• Sister to Sister: Sister to Sister is an individual- and group-level HIV prevention intervention designed for implementation at inner-city women’s health clinics. African American women are instructed one on one by an African American nurse about how to effectively use condoms and negotiate for their use. Then, the women are gathered in groups of three to five to watch instructional videos, engage in role play, practice with an anatomical model, engage in group discussions, and brainstorm about HIV prevention.
• ¡Cuídate!: This program is named in Spanish to mean “take care of yourself.” It is a group-level intervention that is culturally tailored for Latino youth. ¡Cuídate! consists of educational modules that are delivered to groups of adolescent Latino girls and boys in locations such as community centers. The program teaches HIV/AIDS knowledge, condom negotiation, refusal of sex, and correct condom use through interactive games, role plays, discussions, videos, music, and minilectures.
• D-Up!: Defend Yourself: D-Up! is a community-level intervention developed for and by young Black MSM that finds and enlists popular opinion leaders in existing social networks. The young men are trained to change risky sexual norms of their friends and acquaintances. They are prepared with strengths-based messages that counter sexual and racial biases against Black MSM in society and encourage condom use for self-preservation.
Contemporary Opportunities for Social Workers in HIV Prevention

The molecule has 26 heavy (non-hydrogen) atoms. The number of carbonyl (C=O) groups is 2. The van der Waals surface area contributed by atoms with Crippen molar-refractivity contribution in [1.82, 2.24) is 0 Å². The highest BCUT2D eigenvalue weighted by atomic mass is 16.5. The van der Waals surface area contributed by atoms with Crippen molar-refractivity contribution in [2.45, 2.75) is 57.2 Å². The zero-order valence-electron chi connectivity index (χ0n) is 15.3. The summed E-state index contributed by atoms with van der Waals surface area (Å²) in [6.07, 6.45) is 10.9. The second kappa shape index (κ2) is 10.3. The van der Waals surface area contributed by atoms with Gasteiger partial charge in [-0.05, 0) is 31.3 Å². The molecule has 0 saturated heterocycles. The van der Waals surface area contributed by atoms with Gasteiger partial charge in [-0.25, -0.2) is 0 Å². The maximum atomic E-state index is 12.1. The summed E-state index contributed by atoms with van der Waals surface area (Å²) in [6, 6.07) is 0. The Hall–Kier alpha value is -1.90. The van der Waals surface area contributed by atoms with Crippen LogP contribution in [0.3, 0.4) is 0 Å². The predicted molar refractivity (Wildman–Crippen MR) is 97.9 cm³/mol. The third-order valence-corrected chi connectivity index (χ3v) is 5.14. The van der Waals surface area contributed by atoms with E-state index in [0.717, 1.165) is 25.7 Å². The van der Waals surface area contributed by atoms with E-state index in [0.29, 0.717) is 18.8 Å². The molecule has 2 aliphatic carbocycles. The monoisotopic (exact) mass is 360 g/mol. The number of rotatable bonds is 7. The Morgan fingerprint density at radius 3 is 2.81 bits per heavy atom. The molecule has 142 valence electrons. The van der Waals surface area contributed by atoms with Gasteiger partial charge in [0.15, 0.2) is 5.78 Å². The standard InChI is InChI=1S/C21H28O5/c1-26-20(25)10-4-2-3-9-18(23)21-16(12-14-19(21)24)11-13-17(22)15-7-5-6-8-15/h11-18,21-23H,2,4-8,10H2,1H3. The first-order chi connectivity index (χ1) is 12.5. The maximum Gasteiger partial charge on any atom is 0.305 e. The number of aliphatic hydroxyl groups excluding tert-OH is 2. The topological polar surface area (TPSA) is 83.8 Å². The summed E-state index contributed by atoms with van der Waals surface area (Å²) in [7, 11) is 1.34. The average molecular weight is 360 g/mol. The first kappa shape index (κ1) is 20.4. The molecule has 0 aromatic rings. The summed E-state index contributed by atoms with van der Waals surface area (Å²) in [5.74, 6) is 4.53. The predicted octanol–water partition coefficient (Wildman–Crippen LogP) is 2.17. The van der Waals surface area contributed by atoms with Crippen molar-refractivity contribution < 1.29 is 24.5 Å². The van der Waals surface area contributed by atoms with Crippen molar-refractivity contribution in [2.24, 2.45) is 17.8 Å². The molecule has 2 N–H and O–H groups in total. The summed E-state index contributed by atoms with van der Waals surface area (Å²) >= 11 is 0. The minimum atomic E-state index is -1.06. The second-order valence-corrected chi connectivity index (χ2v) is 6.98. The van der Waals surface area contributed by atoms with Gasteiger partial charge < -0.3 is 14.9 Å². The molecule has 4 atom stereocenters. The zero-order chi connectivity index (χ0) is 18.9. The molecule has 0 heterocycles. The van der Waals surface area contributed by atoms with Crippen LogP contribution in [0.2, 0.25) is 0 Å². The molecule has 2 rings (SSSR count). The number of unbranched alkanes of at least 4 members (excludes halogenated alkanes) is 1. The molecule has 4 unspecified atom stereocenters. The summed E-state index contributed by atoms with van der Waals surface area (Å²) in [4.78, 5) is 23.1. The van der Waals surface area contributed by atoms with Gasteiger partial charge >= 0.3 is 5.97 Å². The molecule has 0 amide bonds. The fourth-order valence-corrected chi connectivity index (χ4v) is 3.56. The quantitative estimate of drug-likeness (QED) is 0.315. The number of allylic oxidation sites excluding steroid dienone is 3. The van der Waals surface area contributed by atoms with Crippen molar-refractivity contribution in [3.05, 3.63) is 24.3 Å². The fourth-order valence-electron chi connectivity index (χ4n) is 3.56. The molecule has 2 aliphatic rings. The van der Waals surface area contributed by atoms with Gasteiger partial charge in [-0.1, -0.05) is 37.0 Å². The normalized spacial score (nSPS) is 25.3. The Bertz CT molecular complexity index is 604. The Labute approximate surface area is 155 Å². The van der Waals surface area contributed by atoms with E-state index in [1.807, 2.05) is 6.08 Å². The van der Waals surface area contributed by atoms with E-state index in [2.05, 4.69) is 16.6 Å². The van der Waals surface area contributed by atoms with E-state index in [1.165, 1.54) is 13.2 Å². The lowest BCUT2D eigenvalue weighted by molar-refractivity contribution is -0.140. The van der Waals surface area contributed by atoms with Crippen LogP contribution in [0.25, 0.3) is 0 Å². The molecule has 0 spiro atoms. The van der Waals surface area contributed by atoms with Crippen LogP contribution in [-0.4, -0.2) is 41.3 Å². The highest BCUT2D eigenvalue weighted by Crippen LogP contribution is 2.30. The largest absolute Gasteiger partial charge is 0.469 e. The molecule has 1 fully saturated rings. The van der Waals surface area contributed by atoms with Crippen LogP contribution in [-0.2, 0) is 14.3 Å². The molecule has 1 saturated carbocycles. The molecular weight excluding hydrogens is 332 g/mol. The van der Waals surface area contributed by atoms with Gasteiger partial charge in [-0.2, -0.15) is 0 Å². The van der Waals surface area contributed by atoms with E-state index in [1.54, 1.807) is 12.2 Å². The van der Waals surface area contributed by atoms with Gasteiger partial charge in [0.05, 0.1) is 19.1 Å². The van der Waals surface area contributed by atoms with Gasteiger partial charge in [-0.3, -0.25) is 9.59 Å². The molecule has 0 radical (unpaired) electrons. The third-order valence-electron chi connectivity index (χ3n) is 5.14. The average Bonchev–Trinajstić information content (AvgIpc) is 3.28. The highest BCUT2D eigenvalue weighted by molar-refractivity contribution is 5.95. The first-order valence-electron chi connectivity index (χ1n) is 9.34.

Despite all of the recent biomedical and associated advancements in HIV prevention practices and policies, there remain nagging challenges and new obstacles.
These challenges present opportunities for social workers to effect change at micro, macro, and governmental policy levels (Rountree, Zibalese-Crawford, & Evans, 2013). Decisions regarding practice, programs, and policies should be guided by the core social-work values: service, social justice, the dignity and worth of the person, importance of human relationships, integrity, and competence (National Association of Social Workers [NASW], 2008). For example, it is a social worker’s responsibility to update his or her knowledge on the range of resources available for HIV prevention education. One population’s group should not be deemed more worthy of prevention resources than another (NASW, 2012). The following list identifies intervention points that are contemporary and in line with social-work values. It is not exhaustive, and there is great overlap among these action steps. The first challenge calls for social-work involvement in the improvement of existing intervention approaches; the second challenge identifies gaps in HIV prevention services; and the third challenge is about developing social workers’ level of competence in providing HIV-related services.